Collisions and Newton’s Laws of Motion – How to relate these?

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This post covers how Collisions and Newton’s Laws of Motion are related. As collisions, we can take examples of the interaction between two bodies (gun-bullet, skater-skateboard, hose-water).

For simplicity let us consider a simple collision between two balls and find out how Newton’s Laws of Motion can be applied to analyze the events related to a collision.

Collisions and Newton’s Laws of Motion

 Collisions and Newton's Laws of Motion (How all three laws of motion are applied in case of collisions)
Collision between 2 balls (How all three laws of motion are applied in case of collisions)

Let us apply Newton’s three laws to this problem.

Newton’s first law is applied during a collision – how?

As per the diagram above, the red ball of mass m1 is moving towards the right with u1 velocity, and the blue ball of mass m2 is also moving towards the right but with a velocity u2 .

In the collision, the red ball slows down to v1 and the blue ball speeds up to v2. Newton’s first law tells us that this means there is a force acting on the red ball (F1) directing towards the left (against its motion) and thus the red ball slows down.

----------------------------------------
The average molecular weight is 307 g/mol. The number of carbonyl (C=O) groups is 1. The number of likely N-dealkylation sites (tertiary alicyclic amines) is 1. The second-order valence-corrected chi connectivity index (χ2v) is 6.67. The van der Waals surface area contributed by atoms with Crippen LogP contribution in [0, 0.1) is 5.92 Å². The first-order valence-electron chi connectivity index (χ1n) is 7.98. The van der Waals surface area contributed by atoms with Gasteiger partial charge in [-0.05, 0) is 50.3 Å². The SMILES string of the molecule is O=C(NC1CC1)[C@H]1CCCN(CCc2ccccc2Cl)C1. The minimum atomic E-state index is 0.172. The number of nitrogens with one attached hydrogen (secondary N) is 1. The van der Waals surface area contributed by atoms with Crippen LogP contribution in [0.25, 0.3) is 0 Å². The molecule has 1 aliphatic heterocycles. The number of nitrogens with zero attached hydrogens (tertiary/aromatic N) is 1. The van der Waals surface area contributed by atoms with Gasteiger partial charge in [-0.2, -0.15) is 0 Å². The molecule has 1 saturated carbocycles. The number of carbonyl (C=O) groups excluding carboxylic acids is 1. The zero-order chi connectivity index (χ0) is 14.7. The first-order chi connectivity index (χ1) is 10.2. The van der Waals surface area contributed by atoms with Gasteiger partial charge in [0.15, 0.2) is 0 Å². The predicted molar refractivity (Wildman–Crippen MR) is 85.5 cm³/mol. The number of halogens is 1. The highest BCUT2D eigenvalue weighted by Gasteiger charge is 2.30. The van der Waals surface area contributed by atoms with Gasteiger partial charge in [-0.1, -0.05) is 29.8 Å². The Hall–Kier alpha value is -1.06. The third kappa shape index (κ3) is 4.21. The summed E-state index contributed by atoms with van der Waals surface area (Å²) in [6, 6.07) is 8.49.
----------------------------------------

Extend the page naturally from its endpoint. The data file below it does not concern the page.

Similarly, a force is acting on the blue ball (F2) directing towards the right (along its initial direction) and helps the blue ball to speed up.

This is what is said in Newton’s first law of motion, that a force is required to change the velocity of a motion.

Newton’s second law is applied during a collision – how?

This law tells us that the force will be equal to the rate of change of momentum of the balls involved. now if the balls are touching each other for a time ∆t.

So we can write, F1 = (m1v1 -m1u1) / ∆t ……… (1)

and, F2 = (m2v2 -m2u2) / ∆t ……… (2)

Newton’s third law is applied during a collision – how?

According to the third law, if the red ball exerts a force on the blue ball, then the blue ball will exert an equal and opposite force on the red ball.

That means, F1 = – F2

From equation (1) and (2) we can write,

(m1v1 -m1u1) / ∆t = – (m2v2 -m2u2) / ∆t

=> m1u1 + m2u2 = m1v1 + m2v2

In other words, the total momentum before the collision = total momentum after the collision.

This is what is stated by the Law of conservation of linear momentum.

Collisions and Newton’s Laws of Motion – How to relate these?
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